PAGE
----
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Apology, a compromise (Gathering strength: Canada's Aboriginal action plan).

Windspeaker Staff Writer

EDMONTON

The federal government's attempt to "deal with the legacies of the past" is being subjected to very close scrutiny this month. Aboriginal people can't help but feel that the government's apology and promises to change its ways are too good to be true.

Residential school victims and Aboriginal leaders are suspicious of the way the federal government's Statement of Reconciliation was worded. Some suspect that a fine legal hair was split when the government chose to express "profound regret" for its past actions and then say it was "deeply sorry" for the sexual and physical abuse suffered in residential schools.

Many are wondering if the words which were included in the statement intentionally avoided any direct admission of guilt by the government.

Some of the suspicion is related to comments made by the minister on Oct.31 which were reported in this newspaper. At that time the minister left reporters with the impression that an apology would not be forthcoming.

"Not only do I not think it's the wise thing to do, but the responsible thing to do to say `OK, there, I apologize' and then have to go on. It doesn't work that way for me," the minister said at the time.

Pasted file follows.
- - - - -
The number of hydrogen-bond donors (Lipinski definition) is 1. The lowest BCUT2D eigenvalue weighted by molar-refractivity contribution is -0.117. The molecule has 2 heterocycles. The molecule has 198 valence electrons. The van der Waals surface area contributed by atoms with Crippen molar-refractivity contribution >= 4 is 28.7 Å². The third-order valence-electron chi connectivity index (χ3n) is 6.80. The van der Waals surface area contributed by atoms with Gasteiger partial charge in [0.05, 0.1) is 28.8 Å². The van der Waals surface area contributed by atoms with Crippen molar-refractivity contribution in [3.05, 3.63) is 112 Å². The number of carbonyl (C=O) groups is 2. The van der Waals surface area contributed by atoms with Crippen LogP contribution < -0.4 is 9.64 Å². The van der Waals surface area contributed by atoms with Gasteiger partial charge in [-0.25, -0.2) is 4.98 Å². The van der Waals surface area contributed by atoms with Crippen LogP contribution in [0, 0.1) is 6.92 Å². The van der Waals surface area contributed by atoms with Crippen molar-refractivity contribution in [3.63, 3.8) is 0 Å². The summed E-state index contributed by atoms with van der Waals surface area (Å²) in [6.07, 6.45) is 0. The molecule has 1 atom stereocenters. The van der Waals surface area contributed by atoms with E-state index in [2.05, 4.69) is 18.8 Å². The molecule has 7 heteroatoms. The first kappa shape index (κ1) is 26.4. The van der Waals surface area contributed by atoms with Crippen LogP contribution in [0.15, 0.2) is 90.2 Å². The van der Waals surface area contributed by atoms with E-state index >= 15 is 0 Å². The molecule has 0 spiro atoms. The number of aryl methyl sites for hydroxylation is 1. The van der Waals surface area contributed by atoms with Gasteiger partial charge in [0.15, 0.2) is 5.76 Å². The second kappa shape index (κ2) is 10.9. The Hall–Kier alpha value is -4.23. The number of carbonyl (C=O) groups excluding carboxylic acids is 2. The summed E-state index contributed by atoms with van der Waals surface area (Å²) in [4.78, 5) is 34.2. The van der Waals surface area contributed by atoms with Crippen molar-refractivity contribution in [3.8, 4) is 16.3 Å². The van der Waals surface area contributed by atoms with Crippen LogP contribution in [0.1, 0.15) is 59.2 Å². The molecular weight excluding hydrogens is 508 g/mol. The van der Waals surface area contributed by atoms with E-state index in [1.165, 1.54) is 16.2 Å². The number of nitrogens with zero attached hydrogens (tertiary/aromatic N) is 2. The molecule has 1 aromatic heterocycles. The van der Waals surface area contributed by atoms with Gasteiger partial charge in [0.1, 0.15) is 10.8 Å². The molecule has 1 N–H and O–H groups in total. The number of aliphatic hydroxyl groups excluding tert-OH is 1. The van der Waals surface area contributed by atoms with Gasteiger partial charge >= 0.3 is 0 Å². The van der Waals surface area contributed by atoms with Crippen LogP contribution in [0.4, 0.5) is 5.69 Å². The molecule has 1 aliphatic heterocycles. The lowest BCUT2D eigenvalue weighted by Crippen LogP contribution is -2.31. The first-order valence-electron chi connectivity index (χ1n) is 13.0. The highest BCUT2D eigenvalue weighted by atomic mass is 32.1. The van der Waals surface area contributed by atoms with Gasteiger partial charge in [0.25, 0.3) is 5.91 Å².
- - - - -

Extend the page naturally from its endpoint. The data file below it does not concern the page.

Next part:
The Jan. 7 apology to victims of physical and sexual abuse looks like the minister changed her mind. But Stewart told Windspeaker that wasn't the case.

"I was never adamant there wouldn't be an apology," she said on Jan16. "I was working on it."

AFN and government negotiators spent several months going over the form the government's response to the royal commission would take. A source who spoke on the condition that his or her identity not be revealed, said AFN negotiators had to pressure the government in several ways to get a direct apology for abuse victims. The AFN team had started with demands for a more comprehensive apology and a more detailed response to the royal commission report.

The Indian Affairs minister, in a one-on-one interview with Windspeaker in Edmonton on Jan. 16, said the apology was simply that -- an apology. When she was asked if suggestions were true that earlier versions of the government's response were more strongly worded, Stewart said, "No."

"No, there was nothing like that," the minister said. "It was more -- having listened to the words that people used when they talked to me and you read it in the press over and over again -- people just say `Why can't the government say we're sorry? Why can't they say we're sorry?'

"And so that's what I wanted to do. So that's where it came from."

Stewart could accept that Aboriginal people are looking for the catch in her announcement. But she wanted to emphasize that the apology is sincere.

"If `we're deeply sorry' isn't an apology, I don't know what is," she said.

Most Aboriginal leaders believe that the apology would have been made a long time ago if government lawyers hadn't advised against it because they believed an apology would expose the government to a number of civil lawsuits. Stewart said that isn't an issue.

"We're already settling claims out of court," she said, "and this is just a recognition that we are and have been a party to residential school systems."

National Chief Phil Fontaine told Windspeaker he feels Gathering Strength is a compromise that contains some significant victories for First Nations people.